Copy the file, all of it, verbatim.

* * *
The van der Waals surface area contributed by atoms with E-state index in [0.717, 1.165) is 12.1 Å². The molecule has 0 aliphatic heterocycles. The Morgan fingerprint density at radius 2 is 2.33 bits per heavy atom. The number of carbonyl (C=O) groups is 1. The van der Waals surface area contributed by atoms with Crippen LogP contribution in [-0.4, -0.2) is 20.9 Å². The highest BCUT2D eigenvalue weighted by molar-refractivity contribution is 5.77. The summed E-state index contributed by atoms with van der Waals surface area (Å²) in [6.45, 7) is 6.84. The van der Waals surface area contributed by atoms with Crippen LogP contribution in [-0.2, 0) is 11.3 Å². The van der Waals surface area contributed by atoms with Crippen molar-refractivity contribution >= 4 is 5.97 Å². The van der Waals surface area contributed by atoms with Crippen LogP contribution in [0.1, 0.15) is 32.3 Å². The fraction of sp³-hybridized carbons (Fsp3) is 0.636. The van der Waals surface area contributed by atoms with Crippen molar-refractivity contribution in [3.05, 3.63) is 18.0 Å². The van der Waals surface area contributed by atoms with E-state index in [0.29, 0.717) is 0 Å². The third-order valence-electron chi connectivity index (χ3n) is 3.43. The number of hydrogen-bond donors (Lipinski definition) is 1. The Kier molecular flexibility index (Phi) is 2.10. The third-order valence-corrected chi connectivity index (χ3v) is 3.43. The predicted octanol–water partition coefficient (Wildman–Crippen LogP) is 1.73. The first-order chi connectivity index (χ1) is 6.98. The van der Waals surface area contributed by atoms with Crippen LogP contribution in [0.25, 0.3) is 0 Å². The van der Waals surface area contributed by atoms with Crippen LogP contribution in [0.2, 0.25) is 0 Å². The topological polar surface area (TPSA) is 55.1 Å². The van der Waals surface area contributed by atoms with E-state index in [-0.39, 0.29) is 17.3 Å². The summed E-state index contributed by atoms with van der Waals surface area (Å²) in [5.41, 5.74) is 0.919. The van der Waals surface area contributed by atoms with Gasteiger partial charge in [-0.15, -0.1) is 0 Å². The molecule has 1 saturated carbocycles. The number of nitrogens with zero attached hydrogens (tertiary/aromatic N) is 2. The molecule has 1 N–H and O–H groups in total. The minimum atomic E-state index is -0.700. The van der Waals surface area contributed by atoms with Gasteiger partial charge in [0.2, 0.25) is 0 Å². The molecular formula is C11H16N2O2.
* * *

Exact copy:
The van der Waals surface area contributed by atoms with E-state index in [0.717, 1.165) is 12.1 Å². The molecule has 0 aliphatic heterocycles. The Morgan fingerprint density at radius 2 is 2.33 bits per heavy atom. The number of carbonyl (C=O) groups is 1. The van der Waals surface area contributed by atoms with Crippen LogP contribution in [-0.4, -0.2) is 20.9 Å². The highest BCUT2D eigenvalue weighted by molar-refractivity contribution is 5.77. The summed E-state index contributed by atoms with van der Waals surface area (Å²) in [6.45, 7) is 6.84. The van der Waals surface area contributed by atoms with Crippen LogP contribution in [-0.2, 0) is 11.3 Å². The van der Waals surface area contributed by atoms with Crippen molar-refractivity contribution >= 4 is 5.97 Å². The van der Waals surface area contributed by atoms with Crippen LogP contribution in [0.1, 0.15) is 32.3 Å². The fraction of sp³-hybridized carbons (Fsp3) is 0.636. The van der Waals surface area contributed by atoms with Crippen molar-refractivity contribution in [3.05, 3.63) is 18.0 Å². The van der Waals surface area contributed by atoms with E-state index in [0.29, 0.717) is 0 Å². The third-order valence-electron chi connectivity index (χ3n) is 3.43. The number of hydrogen-bond donors (Lipinski definition) is 1. The Kier molecular flexibility index (Phi) is 2.10. The third-order valence-corrected chi connectivity index (χ3v) is 3.43. The predicted octanol–water partition coefficient (Wildman–Crippen LogP) is 1.73. The first-order chi connectivity index (χ1) is 6.98. The van der Waals surface area contributed by atoms with Crippen LogP contribution in [0.25, 0.3) is 0 Å². The van der Waals surface area contributed by atoms with Crippen LogP contribution in [0.2, 0.25) is 0 Å². The topological polar surface area (TPSA) is 55.1 Å². The van der Waals surface area contributed by atoms with E-state index in [-0.39, 0.29) is 17.3 Å². The summed E-state index contributed by atoms with van der Waals surface area (Å²) in [5.41, 5.74) is 0.919. The van der Waals surface area contributed by atoms with Gasteiger partial charge in [-0.15, -0.1) is 0 Å². The molecule has 1 saturated carbocycles. The number of nitrogens with zero attached hydrogens (tertiary/aromatic N) is 2. The molecule has 1 N–H and O–H groups in total. The minimum atomic E-state index is -0.700. The van der Waals surface area contributed by atoms with Gasteiger partial charge in [0.2, 0.25) is 0 Å². The molecular formula is C11H16N2O2.